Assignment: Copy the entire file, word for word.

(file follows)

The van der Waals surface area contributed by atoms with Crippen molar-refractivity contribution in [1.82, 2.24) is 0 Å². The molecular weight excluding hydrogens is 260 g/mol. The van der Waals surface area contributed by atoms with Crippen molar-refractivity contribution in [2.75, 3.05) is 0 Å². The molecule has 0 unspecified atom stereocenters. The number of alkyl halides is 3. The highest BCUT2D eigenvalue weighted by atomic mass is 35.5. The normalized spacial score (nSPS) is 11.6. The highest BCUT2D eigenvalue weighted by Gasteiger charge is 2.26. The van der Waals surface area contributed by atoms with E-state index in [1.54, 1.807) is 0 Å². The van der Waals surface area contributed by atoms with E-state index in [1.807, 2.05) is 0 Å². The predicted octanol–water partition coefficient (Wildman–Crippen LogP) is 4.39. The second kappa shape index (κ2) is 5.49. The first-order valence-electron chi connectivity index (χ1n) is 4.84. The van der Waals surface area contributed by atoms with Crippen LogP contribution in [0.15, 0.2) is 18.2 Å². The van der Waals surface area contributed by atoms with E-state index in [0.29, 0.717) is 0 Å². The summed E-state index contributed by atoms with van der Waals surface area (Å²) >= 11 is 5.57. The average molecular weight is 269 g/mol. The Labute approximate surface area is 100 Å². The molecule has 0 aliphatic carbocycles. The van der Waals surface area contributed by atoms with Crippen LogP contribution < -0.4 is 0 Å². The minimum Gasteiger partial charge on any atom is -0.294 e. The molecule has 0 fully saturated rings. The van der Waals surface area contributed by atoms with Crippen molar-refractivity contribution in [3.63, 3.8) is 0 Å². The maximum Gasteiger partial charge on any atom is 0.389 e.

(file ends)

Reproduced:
The van der Waals surface area contributed by atoms with Crippen molar-refractivity contribution in [1.82, 2.24) is 0 Å². The molecular weight excluding hydrogens is 260 g/mol. The van der Waals surface area contributed by atoms with Crippen molar-refractivity contribution in [2.75, 3.05) is 0 Å². The molecule has 0 unspecified atom stereocenters. The number of alkyl halides is 3. The highest BCUT2D eigenvalue weighted by atomic mass is 35.5. The normalized spacial score (nSPS) is 11.6. The highest BCUT2D eigenvalue weighted by Gasteiger charge is 2.26. The van der Waals surface area contributed by atoms with E-state index in [1.54, 1.807) is 0 Å². The van der Waals surface area contributed by atoms with E-state index in [1.807, 2.05) is 0 Å². The predicted octanol–water partition coefficient (Wildman–Crippen LogP) is 4.39. The second kappa shape index (κ2) is 5.49. The first-order valence-electron chi connectivity index (χ1n) is 4.84. The van der Waals surface area contributed by atoms with Crippen LogP contribution in [0.15, 0.2) is 18.2 Å². The van der Waals surface area contributed by atoms with E-state index in [0.29, 0.717) is 0 Å². The summed E-state index contributed by atoms with van der Waals surface area (Å²) >= 11 is 5.57. The average molecular weight is 269 g/mol. The Labute approximate surface area is 100 Å². The molecule has 0 aliphatic carbocycles. The van der Waals surface area contributed by atoms with Crippen LogP contribution < -0.4 is 0 Å². The minimum Gasteiger partial charge on any atom is -0.294 e. The molecule has 0 fully saturated rings. The van der Waals surface area contributed by atoms with Crippen molar-refractivity contribution in [3.63, 3.8) is 0 Å². The maximum Gasteiger partial charge on any atom is 0.389 e.